Musicians play at Friendship Park at Playas de Tijuana on Dec. 21, 2022.
A file photo of musicians serenading visitors with norteño songs at Friendship Park at Playas de Tijuana on Dec. 21, 2022. / Photo by Ariana Drehsler

The contentious subject of narcocorridos – the Mexican norteño ballads that narrate the exploits of drug traffickers – has been back in the news these past few weeks in Baja California. And so has the inevitable debate over their place in a country struggling with drug violence.

Even as new songs and groups emerge, so have efforts to curb narcocorridos. With the topic once again in the spotlight, I spoke to a university professor about narcocorridos, their continued popularity, and their changing social context.

But first, a quick snapshot of recent developments:

  • Grupo Arriesgado, known for its narcocorridos about Sinaloa Cartel leaders, canceled its Feb. 11 concert at Tijuana’s 17,000-seat Chevron Stadium after gunshots were fired the day before as they met with fans at a mall followed by the appearance threatening “narco-messages” attributed to Sinaloa’s rival – Cartel Jalisco Nueva Generacion. Last week, Arriesgados’ youthful lead singer, Arturo Gonzalez (aka Panter Belico), announced his separation from the group.
  • Tijuana Mayor Montserrat Caballero announced the return of the popular norteño group Los Tucanes de Tijuana for a July 8 concert celebrating the city’s 134th birthday. This marks their first live concert in the city since a former police chief forbade the group from performing in 2009, saying their music glorified drug traffickers. “They’ve made the commitment that most of their repertoire would not have these songs that apologize for crime,” the mayor told reporters at a City Hall news conference on Feb. 14.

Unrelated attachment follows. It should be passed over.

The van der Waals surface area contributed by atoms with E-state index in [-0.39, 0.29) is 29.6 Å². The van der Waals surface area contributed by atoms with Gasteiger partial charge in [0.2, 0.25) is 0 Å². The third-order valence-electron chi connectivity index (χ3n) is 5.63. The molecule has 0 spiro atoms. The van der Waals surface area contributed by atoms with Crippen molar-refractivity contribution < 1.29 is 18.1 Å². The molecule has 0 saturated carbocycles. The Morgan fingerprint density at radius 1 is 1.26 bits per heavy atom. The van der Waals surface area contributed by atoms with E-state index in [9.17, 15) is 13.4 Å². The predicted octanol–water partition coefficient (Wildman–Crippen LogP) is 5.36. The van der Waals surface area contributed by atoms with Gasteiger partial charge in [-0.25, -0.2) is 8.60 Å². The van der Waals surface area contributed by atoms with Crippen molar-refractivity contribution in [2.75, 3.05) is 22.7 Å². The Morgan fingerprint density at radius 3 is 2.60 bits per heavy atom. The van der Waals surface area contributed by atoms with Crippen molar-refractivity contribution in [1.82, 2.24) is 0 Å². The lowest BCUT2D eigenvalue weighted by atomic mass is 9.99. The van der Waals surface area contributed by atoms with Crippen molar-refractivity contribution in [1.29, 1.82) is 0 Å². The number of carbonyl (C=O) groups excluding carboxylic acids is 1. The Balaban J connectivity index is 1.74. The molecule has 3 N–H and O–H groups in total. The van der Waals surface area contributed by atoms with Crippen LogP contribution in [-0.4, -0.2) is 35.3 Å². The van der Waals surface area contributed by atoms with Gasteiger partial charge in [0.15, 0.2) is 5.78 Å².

• Baja California Gov. Marina del Pilar Avila said at a Feb. 15 news conference that she is opposed to bans on narcocorridos, that it’s more important to attack the causes of crime. A week later, officials in the Baja California capital of Mexicali signed an agreement with three concert promoters to forbid bands from playing narcocorridos in a municipal performing arts center. 
  • On March 6, Mexico’s Supreme Court upheld a Baja California state law stipulating that music such as narcocorridos “that promotes the culture of violence or apology for crime” may not be played on public transportation.
  • As crowds visited San Felipe earlier this month during the Easter break, authorities in the Gulf of California port community on April 8 demanded that musical groups refrain from playing narcocorridos on the town’s seaside promenade, or malecon, fearful this could provoke violent incidents.

Last week, I interviewed Juan Carlos Ramirez-Pimienta, a professor at San Diego State University–Imperial Valley, who has spent two decades studying narcocorridos. “They tried to censor narcocorridos and all it did was backfire,” he told me. “More and more people are interested in narcocorridos.” 

Here are edited excerpts from our interview:

Q:  When did the subject of illicit drugs and traffickers first emerge in corrido music?

A: The earliest I have been able to document is either the late 1920s or the very early 1930s, depending on the definition. The prefix narco emerged in the 1980s, early 1990s, which was applied to corridos but also to many other things.

Q: You say narcocorridos “tell a narrative from a different perspective than the hegemonic narrative.” Can you offer an example?